3 Shares Analysts Hate: Royal Bank of Scotland Group plc, Unilever plc And Wm. Morrison Supermarkets plc

RBSProfessional analysts have more time, more data, and better access to companies than most private investors. As such, the wisdom of the City crowd is worth paying attention to; because, at the end of the day, you’re either going with the pros or going against them when you invest.

Right now, Royal Bank of Scotland Group (LSE: RBS) (NYSE: RBS.US), Unilever (LSE: ULVR) (NYSE: UL.US) and Wm. Morrison Supermarkets (LSE: MRW) are among the most unfavoured stocks of the professional analysts.

Royal Bank of Scotland

RBS pre-released a set of forecast-thumping first-half numbers on 25 July, a week ahead of the group’s formal half-year report. The early release sparked an 11% spike in the shares amid what analysts at Investec called “wild euphoria”.

However, while many City experts have upgraded their full-year forecasts, there hasn’t been a major change to the balance of buy, hold, and sell recommendations. RBS remains the bank analysts love to hate: sell recommendations outweigh buys by five to one.

A couple of analysts have moved from sell to hold, but Investec has gone the other way to join the bear camp. Investec is not alone in believing market sentiment has “got ahead of financial reality”, but is more forthright in suggesting “investors should again feel able to short the stock with confidence”.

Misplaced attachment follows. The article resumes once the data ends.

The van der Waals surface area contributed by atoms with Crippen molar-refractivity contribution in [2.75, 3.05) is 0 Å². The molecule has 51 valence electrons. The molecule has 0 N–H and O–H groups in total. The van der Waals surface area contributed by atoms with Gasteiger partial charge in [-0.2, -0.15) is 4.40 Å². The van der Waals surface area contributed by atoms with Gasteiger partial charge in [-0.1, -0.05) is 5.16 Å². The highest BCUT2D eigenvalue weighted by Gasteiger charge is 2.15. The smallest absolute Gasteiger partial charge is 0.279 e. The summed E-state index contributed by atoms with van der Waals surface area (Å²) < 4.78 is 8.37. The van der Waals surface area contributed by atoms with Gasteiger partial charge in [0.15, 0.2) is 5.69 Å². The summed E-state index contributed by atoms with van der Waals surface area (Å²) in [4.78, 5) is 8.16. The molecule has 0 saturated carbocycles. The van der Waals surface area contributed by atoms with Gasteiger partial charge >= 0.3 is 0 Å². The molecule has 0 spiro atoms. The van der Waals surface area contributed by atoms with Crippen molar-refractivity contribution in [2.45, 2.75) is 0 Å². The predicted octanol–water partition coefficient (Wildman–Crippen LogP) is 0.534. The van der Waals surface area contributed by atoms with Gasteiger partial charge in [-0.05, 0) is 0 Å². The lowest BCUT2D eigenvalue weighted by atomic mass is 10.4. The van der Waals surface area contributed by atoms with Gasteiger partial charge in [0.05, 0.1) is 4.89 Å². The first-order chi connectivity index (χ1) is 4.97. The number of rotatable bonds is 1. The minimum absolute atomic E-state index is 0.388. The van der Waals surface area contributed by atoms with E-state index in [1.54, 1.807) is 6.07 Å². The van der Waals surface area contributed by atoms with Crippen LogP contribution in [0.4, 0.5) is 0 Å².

RBS trades on a forward P/E of 13.6 at a share price of 353p, which is much richer than its rivals; and there’s no dividend either.

Wm. Morrison Supermarkets

The recent announcement of the departure of Tesco chief executive Philip Clarke has been broadly welcomed by the City. Even though analysts acknowledge Tesco’s problems haven’t gone away, and that the risk of a dividend cut has now actually increased, City sentiment has improved — albeit remaining on the bearish side.

In contrast, the vast majority of analysts see only black clouds on the horizon for Morrisons, which is firmly established as the City experts’ most unloved supermarket. Getting on for two thirds of analysts now rate Morrisons a sell compared with nearer one third a year ago.

Morrisons is on a forward P/E of 14 at a share price of 168p, well above the ratings of Tesco and J Sainsbury, which stand at 10 and 10.4 respectively.


Most analysts have consumer goods giant Unilever marked as a hold, but a growing minority have moved to sell over the last year. The number of bears has doubled from three to six, and the proportion now rating Unilever a sell has risen to almost one third.

This is a far bigger cadre of bears than we find at rival Reckitt Benckiser, or at companies in the wider consumer goods sector, such as British American Tobacco and Diageo.

There were a few positives — on margins and earnings — in Unilever’s recent half-year results, but some analysts preferred to focus on sales volume growth, which remained at 1.9% quarter-on-quarter versus an expected Q2 gain of 2.4%. Analysts at RBC Capital Markets said: “The absence of quarter-on-quarter acceleration is disappointing”.

With short-term pressure on analysts’ forecasts on the downgrade side, as a result of the ongoing intensely competitive environment Unilever finds itself in, it’s hard to argue against the view of even neutral analysts such as Canaccord that Unilever’s “valuation remains relatively stretched”: the forward P/E is close to 20 at a share price of 2,563p.

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G A Chester has no position in any shares mentioned. The Motley Fool owns shares of Unilever and Tesco.